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Website compromises are an everyday, headline-making reality. Sometimes a cyber-attacker's motivation is national security inclined, other times its profit-driven, or it's to express a political ...
Website compromises are an everyday, headline-making reality. Sometimes a cyber-attacker's motivation is national security inclined, other times its profit-driven, or it's to express a political message, and sometimes it's just for the LulzSec. It also doesn't matter anymore if their targets are governments, military contractors, retailers, banks or even blogs - everyone online can now be on the receiving-end of a Web attack and, usually, by techniques we're already very familiar with yet often overlook: SQL Injection, PHP File Include, Cross-Site Scripting, Clickjacking, Cross-Site Request Forgery, the list goes on.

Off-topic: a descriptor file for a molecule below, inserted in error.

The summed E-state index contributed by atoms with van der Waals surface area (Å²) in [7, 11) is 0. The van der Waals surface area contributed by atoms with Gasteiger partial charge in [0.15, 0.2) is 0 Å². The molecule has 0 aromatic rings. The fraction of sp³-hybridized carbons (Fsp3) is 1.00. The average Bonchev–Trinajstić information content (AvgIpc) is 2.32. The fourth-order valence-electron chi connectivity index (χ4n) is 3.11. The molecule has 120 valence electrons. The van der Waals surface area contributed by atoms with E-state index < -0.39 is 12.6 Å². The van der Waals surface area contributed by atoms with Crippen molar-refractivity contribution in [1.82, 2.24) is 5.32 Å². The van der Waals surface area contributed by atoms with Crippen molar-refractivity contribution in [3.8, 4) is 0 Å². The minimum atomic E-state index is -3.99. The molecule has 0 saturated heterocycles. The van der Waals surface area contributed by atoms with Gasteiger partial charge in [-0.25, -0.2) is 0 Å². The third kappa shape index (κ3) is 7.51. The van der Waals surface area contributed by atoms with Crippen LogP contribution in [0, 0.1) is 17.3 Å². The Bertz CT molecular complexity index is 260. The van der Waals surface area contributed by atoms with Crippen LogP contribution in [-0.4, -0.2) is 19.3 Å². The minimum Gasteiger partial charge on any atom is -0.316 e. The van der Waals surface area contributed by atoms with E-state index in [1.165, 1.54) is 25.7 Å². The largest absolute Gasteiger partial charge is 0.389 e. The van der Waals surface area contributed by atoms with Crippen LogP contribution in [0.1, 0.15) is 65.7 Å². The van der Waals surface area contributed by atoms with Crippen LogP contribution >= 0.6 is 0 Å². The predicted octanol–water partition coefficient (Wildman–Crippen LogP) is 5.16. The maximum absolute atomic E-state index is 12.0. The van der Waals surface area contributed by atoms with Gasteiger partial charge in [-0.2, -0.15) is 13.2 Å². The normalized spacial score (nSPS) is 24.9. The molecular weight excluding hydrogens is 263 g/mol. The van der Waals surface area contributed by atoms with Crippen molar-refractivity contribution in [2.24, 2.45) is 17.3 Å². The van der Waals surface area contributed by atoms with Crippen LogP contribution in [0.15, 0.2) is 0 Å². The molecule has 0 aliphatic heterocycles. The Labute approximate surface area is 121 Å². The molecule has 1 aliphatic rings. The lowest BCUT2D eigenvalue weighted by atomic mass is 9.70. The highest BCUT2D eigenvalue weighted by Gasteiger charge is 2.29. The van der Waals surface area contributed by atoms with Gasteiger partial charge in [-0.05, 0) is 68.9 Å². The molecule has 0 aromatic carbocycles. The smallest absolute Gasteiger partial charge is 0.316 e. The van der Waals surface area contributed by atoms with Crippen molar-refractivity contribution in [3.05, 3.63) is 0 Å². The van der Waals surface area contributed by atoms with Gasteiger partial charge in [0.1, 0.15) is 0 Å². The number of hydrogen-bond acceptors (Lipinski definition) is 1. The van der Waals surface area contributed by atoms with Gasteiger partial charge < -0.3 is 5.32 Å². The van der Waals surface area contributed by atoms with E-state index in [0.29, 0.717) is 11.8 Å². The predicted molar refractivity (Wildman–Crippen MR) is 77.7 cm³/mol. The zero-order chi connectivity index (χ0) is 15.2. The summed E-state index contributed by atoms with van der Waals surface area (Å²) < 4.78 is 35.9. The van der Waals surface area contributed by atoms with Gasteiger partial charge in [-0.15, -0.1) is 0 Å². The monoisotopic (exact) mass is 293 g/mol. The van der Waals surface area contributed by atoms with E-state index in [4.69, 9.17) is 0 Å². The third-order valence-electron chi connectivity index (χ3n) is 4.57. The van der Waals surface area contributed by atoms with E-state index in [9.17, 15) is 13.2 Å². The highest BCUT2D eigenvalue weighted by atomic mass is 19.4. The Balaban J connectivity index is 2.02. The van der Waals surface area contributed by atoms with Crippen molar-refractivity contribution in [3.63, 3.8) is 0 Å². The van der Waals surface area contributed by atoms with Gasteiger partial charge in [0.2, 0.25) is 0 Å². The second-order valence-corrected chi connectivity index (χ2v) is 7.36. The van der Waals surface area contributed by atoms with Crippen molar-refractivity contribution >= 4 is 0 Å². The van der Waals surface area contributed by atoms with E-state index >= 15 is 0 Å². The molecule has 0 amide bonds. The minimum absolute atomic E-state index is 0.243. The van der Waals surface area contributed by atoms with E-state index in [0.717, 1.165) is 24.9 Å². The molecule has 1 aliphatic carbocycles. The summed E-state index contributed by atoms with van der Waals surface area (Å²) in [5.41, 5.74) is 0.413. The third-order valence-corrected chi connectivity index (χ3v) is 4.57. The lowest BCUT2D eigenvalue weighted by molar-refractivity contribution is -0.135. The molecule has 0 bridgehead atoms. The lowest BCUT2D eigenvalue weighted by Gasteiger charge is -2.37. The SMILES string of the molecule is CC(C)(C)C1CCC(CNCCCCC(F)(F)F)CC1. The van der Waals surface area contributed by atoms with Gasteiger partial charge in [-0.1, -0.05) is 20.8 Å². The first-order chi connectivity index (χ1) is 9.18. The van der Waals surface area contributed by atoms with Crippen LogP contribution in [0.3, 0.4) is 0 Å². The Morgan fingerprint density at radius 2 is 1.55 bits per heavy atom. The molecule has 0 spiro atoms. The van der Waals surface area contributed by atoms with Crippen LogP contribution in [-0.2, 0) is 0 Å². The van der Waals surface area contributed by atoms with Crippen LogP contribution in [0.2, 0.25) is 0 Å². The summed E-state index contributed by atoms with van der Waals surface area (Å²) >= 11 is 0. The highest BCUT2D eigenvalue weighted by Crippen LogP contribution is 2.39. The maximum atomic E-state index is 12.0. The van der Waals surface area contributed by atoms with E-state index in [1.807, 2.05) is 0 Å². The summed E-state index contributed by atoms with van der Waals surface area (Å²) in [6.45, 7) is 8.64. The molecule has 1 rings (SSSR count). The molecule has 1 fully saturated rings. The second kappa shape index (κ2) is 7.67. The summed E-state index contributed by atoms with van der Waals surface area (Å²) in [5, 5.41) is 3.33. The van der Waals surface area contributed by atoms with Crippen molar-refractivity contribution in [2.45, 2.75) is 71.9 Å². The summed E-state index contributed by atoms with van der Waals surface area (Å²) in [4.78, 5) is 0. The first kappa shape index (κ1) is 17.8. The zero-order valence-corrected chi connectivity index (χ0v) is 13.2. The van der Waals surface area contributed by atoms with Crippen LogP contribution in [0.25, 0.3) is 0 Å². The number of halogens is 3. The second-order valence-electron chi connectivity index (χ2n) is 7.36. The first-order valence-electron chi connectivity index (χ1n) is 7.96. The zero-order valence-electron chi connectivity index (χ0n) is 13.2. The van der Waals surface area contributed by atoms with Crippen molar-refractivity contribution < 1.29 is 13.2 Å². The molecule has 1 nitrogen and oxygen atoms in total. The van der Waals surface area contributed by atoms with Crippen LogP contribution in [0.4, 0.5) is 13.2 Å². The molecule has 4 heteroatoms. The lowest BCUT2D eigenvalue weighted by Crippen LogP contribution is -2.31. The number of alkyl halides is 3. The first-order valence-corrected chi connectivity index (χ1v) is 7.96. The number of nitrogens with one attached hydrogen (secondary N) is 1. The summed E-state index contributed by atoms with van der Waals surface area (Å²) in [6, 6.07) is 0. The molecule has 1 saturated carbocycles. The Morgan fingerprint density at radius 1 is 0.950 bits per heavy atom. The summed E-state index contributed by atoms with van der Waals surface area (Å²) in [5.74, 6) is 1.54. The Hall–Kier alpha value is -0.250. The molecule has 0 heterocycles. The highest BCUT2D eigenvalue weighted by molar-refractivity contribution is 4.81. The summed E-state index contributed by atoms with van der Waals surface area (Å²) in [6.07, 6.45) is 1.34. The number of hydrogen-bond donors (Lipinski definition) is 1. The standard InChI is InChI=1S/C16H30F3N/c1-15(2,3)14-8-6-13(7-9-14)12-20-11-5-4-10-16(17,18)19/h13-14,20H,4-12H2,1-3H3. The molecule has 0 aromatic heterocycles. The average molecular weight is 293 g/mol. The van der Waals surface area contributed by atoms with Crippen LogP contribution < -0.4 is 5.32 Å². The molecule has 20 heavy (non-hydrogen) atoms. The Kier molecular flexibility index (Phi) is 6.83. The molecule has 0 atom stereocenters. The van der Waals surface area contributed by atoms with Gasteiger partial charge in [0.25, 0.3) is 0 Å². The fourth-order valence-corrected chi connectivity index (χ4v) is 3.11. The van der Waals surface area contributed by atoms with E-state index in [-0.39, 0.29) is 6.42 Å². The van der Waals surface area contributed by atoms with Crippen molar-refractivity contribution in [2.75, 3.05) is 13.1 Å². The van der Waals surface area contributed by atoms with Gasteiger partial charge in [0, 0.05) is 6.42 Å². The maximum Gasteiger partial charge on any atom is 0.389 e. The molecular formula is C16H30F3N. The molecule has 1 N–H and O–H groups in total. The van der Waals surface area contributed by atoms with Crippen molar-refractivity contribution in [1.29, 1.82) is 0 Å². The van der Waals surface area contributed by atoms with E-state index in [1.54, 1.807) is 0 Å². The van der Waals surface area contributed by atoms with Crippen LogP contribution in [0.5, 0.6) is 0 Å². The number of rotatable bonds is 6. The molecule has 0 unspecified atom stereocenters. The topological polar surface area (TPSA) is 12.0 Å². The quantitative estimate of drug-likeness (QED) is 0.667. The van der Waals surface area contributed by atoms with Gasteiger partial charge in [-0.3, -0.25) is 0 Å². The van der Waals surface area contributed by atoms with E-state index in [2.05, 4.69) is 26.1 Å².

There truly is nothing new here that we haven't seen before. We know how to find these vulnerabilities, we know how to fix them, and we know how to prevent them. Yet, website compromises continue to increase anyways.
The answer to why they're increasing is simple: many companies haven't solved the challenge on how to address Web application security at scale.
Whether you are responsible for protecting 10, 100, 1000 websites or even more, the technical challenges for Web application security at scale are two-fold:
1) How do you deal with an enormous backlog of Web code - already completed, riddled with vulnerabilities and developed in an era where security awareness was nonexistent?
2) How do you successfully integrate Web application security into the push-or-die pace of agile software development so your next generation of Web code is able to defend itself from modern attacks?
Answering these two questions requires a two-prong strategy that addresses operational security and ongoing software security, which comprises the central focus of this presentation.